Monday, October 4, 2010

Ford Charts Turn-Around For Lincoln With Seven Revamped Models

Ford Motor Co. must establish Lincoln as a solid luxury brand in the United States before taking it abroad, CEO Alan Mulally said Thursday.

That could take five years -- enough time for Lincoln to introduce seven new or refreshed models.

"Once we get Lincoln going in the U.S. and people appreciate it, I think there will be a lot of customer pull around the world for Lincoln," Mulally told reporters at the Paris Motor Show.

Lincoln has fallen from the top-selling luxury brand in the country, with peak sales of 231,660 in 1990, to No. 6 in 2009, with sales of 82,800, according to Autodata Corp.

Key to reviving Lincoln's appeal, and elevating its status, is reducing the number of U.S. dealers -- 1,187 today -- and demanding higher dealer standards to better compete with foreign brands.

Ford has said it won't terminate Lincoln dealers, but it is banking that many will voluntarily step aside after deciding they can't afford to make the investment that Ford will require.

"This is a pivotal time," said Bob Tasca Jr., president of Tasca Automotive Group in Cranston, R.I., and chairman of the Lincoln Mercury Dealer Council. "Opportunity comes once in a brand's lifetime."

Much of the campaign to reinvent Lincoln centers on dealers, who will meet in Dearborn next week to learn what Ford expects of them.

"Company leaders and select dealer representatives are working together to help create a new and improved luxury ownership experience for future customers," said Lincoln spokesman Christian Bokich.

Details are being kept under wraps. But since June, senior Ford managers have met four times with a Lincoln advisory committee. There is an ongoing debate about what would constitute the optimum number of Lincoln dealers, as Ford uses the year-end demise of its Mercury line as a springboard to rehabilitate the brand.

Analysis of the luxury market suggests Lincoln should be pared to about 350 outlets in major markets, to directly compete with the upscale foreign brands. But its domestic rival, General Motors Co.'s Cadillac, has 1,260 U.S. dealers.

"Over 1,000 places to buy Lincoln are too many and it isn't working," said Tasca, but 300 may not be enough to sustain the brand. "There will be a place in the middle that would work."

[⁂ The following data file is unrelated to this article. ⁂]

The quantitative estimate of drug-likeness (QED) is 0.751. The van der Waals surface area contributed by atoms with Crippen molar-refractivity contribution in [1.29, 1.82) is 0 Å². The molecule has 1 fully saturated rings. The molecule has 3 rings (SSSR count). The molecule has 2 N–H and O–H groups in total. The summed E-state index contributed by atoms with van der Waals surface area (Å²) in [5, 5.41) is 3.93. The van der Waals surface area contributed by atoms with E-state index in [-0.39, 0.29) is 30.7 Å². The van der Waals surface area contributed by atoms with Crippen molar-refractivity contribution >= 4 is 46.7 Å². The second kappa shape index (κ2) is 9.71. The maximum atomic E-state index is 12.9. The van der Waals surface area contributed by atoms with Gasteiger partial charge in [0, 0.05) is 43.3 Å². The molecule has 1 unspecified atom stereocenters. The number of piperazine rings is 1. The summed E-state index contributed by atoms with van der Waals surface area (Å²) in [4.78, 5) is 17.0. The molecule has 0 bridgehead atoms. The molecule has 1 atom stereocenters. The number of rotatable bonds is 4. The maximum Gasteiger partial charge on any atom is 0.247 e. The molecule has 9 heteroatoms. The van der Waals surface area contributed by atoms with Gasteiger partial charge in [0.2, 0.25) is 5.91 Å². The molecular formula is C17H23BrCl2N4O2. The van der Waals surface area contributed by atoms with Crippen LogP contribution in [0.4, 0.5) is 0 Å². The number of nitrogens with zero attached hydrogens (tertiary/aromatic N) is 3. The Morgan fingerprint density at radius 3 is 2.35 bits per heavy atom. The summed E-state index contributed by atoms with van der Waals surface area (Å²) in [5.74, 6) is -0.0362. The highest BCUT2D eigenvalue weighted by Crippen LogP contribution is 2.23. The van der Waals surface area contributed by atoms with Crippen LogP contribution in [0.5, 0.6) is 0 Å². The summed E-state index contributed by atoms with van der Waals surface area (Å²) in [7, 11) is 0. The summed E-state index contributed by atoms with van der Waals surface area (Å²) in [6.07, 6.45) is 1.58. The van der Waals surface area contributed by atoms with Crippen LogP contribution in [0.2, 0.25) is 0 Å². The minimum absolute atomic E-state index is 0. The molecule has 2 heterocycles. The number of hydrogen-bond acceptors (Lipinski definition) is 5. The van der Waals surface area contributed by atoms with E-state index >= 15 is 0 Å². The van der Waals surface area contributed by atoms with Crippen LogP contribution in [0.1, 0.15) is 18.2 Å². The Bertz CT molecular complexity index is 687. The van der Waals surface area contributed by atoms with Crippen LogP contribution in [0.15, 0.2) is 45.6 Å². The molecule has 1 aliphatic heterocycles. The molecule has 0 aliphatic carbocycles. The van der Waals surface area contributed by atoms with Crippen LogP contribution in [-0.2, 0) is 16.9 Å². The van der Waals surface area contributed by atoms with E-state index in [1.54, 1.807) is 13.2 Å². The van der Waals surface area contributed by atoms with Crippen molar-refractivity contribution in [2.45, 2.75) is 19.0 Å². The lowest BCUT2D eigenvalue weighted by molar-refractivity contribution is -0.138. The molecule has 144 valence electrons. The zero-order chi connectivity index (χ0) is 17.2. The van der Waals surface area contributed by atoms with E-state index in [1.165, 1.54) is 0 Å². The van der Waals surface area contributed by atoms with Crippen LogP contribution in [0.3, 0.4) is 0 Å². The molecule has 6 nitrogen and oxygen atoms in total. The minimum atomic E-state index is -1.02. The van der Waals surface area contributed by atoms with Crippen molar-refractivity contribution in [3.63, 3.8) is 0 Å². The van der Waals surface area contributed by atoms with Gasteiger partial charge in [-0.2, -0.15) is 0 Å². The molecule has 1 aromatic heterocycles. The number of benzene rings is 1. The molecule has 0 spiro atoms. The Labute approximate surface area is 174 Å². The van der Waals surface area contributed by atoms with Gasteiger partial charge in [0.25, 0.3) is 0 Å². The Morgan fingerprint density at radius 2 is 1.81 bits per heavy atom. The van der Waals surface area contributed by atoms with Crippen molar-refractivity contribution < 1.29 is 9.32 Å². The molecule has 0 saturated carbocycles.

Tasca says Ford "won't put a gun to anyone's head. It will be up to the individual dealer to make a business decision."

There are 264 dealers who sell Lincoln and Mercury in their showrooms. Some will fold without the volume boost from Mercury, others likely will consolidate with Ford franchises.

But hundreds, especially in smaller markets, could decide the return is not worth the investment that will be asked of them.

Much of Ford's focus is on determining the optimal number of Lincoln dealers in the top 30 metropolitan markets. Half of the brand's sales are from rural dealers in cities without competition from luxury foreign brands.

Ford must align Lincoln dealers with where luxury buyers are concentrated, said analyst Rebecca Lindland of IHS Automotive in Lexington, Mass.

"They have to do significant regional studies before closing doors to avoid a backlash because people are used to a dealer around the corner," she said.

Dealers to get overview
In Dearborn Monday, dealers will get an overview of the luxury landscape, comparing Lincoln with benchmark brands such as Lexus, BMW, Mercedes-Benz and Audi. The next day, they'll hear details about the plan to make Lincoln competitive, covering everything from dealership facilities, signs and furniture to staff training.

"Lincoln must portray an upscale image to go head-to-head with the European luxury brands," said Randy Berlin, a director with dealer consultant Urban Science of Detroit.

A Lincoln franchise needs to be clearly delineated from the Ford brand, preferably with its own entrance and ambiance, Berlin said. "The worst scenario is someone who diminishes the brand for others," he said.

"You won't see a gorilla on the roof of a Lincoln dealer during a sale."

Ford has not set investment figures because there are many variables, Mark Fields, Ford president of the Americas, said recently.

Sheldon Sandler, CEO of dealer financial consultants Bel Air Partners LLC in Skillman, N.J., estimated the cost of refurbishing a dealership at $500 million to $2 million. A new standalone showroom could run as high as $5 million, depending on real estate prices, he said.

"It will be up to the individual dealer to decide if they can make it without Mercury and how much they need to invest in Lincoln for the future," Tasca said.

"Some will say they can't make it."

Lou Stanford, owner of Varsity Lincoln in Novi, knows it will be tough after losing Mercury.

"It will be a struggle until we get more products," he said. "I have no intention of closing or consolidating."

The overhaul will be long and expensive, Lindland said, noting that Cadillac's rehabilitation took a decade and cost billions.

And it will take time, Berlin said: "Consumers need experience with the product and ownership before they can say 'Lincoln' and 'BMW' in the same breath."

Source: The Detroit News